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Medical adhesive-related skin injury

26 March 2020
Volume 29 · Issue 6


The skin's main function is to act as a physical barrier against harmful substances. Medical adhesive-related skin injury (MARSI) is a prevalent and under-reported condition that compromises the skin's integrity. Repeated applications and removal of appliances can increase the likelihood of MARSI occurring. Prevention and treatment are key to ensure appropriate skin preparation, product appliance and removal. The use of structured approaches is imperative and there is a need to increase the awareness of MARSI among patients and health professionals to ensure that informed decisions are made.

It is estimated that one in 500 people in the UK are living with a stoma (Colostomy UK, 2019). The most common complaint about surgical stoma formation relates to skin issues. The consistency of the stoma output can affect skin integrity and lead to pain and discomfort, have an impact on quality of life (QoL), delay rehabilitation after surgery and increase product usage and healthcare costs. Peristomal skin problems can impair adhesion of the pouch, which may further exacerbate the skin condition. It is reported that 60% of ostomates experience skin issues, which has an impact on their QoL (Bartle et al, 2013; Chandler, 2015).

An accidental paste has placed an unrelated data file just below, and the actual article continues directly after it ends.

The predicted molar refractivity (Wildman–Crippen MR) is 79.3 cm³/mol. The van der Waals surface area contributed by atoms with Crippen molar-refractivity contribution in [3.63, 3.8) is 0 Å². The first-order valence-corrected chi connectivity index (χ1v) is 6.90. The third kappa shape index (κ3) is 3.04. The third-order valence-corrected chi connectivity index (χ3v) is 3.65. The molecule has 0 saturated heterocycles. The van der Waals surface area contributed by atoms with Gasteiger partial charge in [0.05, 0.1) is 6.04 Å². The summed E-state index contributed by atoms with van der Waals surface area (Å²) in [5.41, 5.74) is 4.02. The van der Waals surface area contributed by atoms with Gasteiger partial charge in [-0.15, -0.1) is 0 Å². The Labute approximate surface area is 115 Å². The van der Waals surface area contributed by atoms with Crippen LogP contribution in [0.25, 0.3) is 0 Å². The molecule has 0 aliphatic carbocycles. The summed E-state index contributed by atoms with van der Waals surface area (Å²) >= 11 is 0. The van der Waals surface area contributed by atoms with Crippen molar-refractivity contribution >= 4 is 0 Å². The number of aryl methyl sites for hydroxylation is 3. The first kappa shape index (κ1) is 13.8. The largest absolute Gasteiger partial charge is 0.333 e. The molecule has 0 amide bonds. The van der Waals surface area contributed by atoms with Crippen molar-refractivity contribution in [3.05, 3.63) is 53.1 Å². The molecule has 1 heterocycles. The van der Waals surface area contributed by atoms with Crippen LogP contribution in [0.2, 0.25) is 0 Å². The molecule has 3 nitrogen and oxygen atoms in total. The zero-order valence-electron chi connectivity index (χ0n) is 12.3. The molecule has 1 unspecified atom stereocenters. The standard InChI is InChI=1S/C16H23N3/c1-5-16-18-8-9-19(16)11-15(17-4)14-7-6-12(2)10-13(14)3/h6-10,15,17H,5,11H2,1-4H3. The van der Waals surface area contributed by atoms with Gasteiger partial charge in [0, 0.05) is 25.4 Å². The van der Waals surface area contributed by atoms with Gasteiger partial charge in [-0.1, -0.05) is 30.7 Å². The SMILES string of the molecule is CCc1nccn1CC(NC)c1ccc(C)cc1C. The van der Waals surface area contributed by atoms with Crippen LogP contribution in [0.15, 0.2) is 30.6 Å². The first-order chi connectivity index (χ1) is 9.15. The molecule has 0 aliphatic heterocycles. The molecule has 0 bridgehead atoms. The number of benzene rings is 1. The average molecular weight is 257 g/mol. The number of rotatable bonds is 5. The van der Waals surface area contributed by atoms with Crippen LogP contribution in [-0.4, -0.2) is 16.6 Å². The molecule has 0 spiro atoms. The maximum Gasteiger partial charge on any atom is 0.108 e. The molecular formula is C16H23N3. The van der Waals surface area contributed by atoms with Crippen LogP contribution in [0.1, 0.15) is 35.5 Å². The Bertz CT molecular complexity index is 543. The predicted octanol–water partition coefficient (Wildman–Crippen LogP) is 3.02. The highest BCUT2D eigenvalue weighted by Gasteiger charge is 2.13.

De Campos (2017) found that ostomates reported feelings of stigmatisation, embarrassment, fear of the unknown and discomfort due to the sounds and odours from their stoma. According to patients, these are exacerbated when leaks occur, making ostomates more likely to withdraw from social activities, thus affecting their QoL (Lee and Morris, 2003; Cottam et al, 2007).

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